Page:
The members of the class Symphyla are widely distributed throughout the world and have been encountered in population studies conducted by Morris (1922, 1927), Thompson (1924), Edwards (1929), Sawa (1930) and Williams (1931). The garden centipede, Scutigerella immaculata (Newp.), may occur in great numbers in many localities and has been reported as doing serious damage to growing crops in the United States, England, France, Portugal and the Hawaiian Islands. While working with this species in the delta region of the Sacramento River, the writer noted marked variations in populations. An investigation was therefore undertaken to determine the cause of these fluctuations.
Document Type: Research Article
Publication date: February 1, 1939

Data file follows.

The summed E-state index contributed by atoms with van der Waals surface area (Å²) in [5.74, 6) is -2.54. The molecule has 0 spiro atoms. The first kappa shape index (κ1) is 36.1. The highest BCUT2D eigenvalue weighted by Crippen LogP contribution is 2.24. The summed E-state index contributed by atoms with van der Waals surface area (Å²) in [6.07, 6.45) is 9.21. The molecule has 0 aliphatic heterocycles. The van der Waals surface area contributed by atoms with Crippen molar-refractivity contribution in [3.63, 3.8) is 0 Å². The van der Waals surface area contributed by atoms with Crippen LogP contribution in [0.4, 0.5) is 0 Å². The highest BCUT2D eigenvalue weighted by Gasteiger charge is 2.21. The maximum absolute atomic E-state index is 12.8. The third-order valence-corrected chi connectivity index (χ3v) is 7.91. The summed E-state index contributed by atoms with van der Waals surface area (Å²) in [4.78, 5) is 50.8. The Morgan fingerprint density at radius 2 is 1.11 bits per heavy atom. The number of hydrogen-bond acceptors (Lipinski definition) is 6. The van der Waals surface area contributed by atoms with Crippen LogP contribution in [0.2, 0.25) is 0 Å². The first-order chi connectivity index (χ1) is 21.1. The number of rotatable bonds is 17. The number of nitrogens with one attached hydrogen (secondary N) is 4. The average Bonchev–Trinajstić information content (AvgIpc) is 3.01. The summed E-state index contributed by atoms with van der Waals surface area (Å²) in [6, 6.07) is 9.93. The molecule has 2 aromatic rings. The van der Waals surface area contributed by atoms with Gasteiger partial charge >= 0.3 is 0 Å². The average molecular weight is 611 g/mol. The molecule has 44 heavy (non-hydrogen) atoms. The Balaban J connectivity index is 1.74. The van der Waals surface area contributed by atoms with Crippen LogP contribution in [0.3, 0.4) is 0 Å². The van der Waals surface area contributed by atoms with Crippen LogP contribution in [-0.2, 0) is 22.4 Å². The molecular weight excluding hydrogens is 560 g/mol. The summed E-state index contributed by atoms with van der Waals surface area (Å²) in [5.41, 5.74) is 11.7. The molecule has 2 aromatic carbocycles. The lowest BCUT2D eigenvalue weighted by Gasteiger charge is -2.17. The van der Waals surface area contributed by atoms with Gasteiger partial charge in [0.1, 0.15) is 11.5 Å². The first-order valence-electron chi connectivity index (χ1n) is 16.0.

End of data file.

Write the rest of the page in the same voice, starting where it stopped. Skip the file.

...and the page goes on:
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Journal of Economic Entomology is published bimonthly in February, April, June, August, October, and December. The journal publishes articles on the economic significance of insects and is divided into the following sections: apiculture & social insects; arthropods in relation to plant disease; forum; insecticide resistance and resistance management; ecotoxicology; biological and microbial control; ecology and behavior; sampling and biostatistics; household and structural insects; medical entomology; molecular entomology; veterinary entomology; forest entomology; horticultural entomology; field and forage crops, and small grains; stored-product; commodity treatment and quarantine entomology; and plant resistance. In addition to research papers, Journal of Economic Entomology publishes Letters to the Editor, interpretive articles in a Forum section, Short Communications, Rapid Communications, and Book Reviews.